And Russians need to understand that they need such an empire not only to recover their status as a world power but to ensure that they are protected from threats emanating from further abroad. As one Soviet diplomat put it, Leontyev recalls, “It is better to struggle with fundamentalism near Jelalabad than near Ashkhabad.”

            Many people thought at the time that this observation was silly, “but where is Ashkhabad now? Now, we will be struggling with fundamentalism near Orenburg, near Kazan and near Rostov.”  By retreating, “we inevitably will surrender them to the enemy and this means we will retreat further from other positions.”
            But perhaps Leontyev’s most interesting if inflammatory comments concern Georgia and Moscow’s ability to draw it into a new relationship with Moscow. According to the commentator, “Georgia in fact cannot exist without Russia, outside of Russia or in any place not under Russia.”

            How is NATO going to guarantee the unity of Georgia including Abkhazia, South Osetia, Adjaria and Javakhetia … unity in a country where Osetins, Abkhazes, Azerbaijanis, Armenian, and Adjars live in compact communities?  There is no way!  Georgia interests NATO as a place des armes either against Russia or against Iran.”  Otherwise, it has no need for it or for other post-Soviet states.

            When his interviewer says she finds it difficult to believe that Georgia could ever reunite with Russia, Leontyev makes the following declaration: “The leadership of Georgia has been shifted to Boris Ivanishvili who grew up in Russia, is connected with Russia and who can do nothing without Russia”

            “Power in Russia was shifted by a democratic means among other reasons because the American masters allowed Ivanishvili to win and prohibited Saakashvili from putting physical pressure on him.  Because the Americans wanted to have an agreement with Russia. By the way, about NATO.”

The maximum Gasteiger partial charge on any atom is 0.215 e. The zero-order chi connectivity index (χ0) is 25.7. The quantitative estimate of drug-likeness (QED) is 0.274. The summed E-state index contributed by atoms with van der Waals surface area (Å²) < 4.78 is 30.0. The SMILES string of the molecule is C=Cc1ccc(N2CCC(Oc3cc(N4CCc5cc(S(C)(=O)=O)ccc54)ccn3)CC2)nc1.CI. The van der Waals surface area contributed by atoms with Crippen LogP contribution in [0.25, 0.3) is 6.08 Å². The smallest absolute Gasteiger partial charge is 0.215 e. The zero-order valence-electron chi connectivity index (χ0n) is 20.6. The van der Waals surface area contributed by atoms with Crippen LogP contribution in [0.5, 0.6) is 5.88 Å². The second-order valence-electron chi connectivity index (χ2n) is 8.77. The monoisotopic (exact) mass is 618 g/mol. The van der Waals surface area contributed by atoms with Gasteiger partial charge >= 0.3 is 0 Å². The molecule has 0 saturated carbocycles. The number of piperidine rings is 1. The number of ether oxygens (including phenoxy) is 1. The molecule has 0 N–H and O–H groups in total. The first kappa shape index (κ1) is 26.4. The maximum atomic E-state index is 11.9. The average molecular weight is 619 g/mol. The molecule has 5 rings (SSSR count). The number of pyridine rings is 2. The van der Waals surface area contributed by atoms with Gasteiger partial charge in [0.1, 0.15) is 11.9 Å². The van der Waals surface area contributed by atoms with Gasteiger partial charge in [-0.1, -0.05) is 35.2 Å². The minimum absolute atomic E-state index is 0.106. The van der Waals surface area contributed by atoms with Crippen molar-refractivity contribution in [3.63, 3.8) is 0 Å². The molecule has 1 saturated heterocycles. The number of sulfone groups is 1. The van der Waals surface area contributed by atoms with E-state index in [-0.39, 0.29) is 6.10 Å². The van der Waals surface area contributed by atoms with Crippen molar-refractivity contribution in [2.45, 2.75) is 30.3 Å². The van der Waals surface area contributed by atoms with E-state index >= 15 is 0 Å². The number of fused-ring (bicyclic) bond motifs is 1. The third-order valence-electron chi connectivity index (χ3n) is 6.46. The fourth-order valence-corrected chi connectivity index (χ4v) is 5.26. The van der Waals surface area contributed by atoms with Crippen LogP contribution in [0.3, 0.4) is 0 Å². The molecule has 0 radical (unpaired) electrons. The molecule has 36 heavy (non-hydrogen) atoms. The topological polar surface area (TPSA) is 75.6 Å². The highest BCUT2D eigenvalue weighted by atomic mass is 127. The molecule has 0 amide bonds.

“The United States,” Leontyev continues, “wants to remain a powerful power in the world. And for this it has to cast off excessive, unnecessary and second-order obligations.  Georgia already is not a first-order task; this is a subject for agreement with Russia. Ivanishvili is a compromise. Not among Georgians but between America and Russia.”

            And the same logic, the Moscow commentator suggests, applies even to the Baltic countries, despite their membership in NATO and the EU.

            Given the problems in the world economy, Russians need “a Big Russia,” one with sufficient purchasing power and industrial production to “guarantee [its] autonomous development.” He adds that “at a minimum [Russians] need Ukraine, Kazakhstan, and Belarus and that it would not be a bad thing to draw in the Central Asian republics.”

            “Integration,” according to Leontyev, “is a question of our common physical survival. But we must guarantee it because we are the historical Russia.” Those who speak about “a small comfortable democratic national state” do not understand what is at stake. And they do not realize that “such a Russia will never exist.”

            That is because “in the process of forming” such a state, “Russia itself would destroy itself as a nation, as a state, as an historical sybject, as a culture.  The idea of the nation state is failing everywhere.” But “happily,” Leontyev concludes, “the future belongs to Empires … organic multi-cultural societies like Russia and the United States.”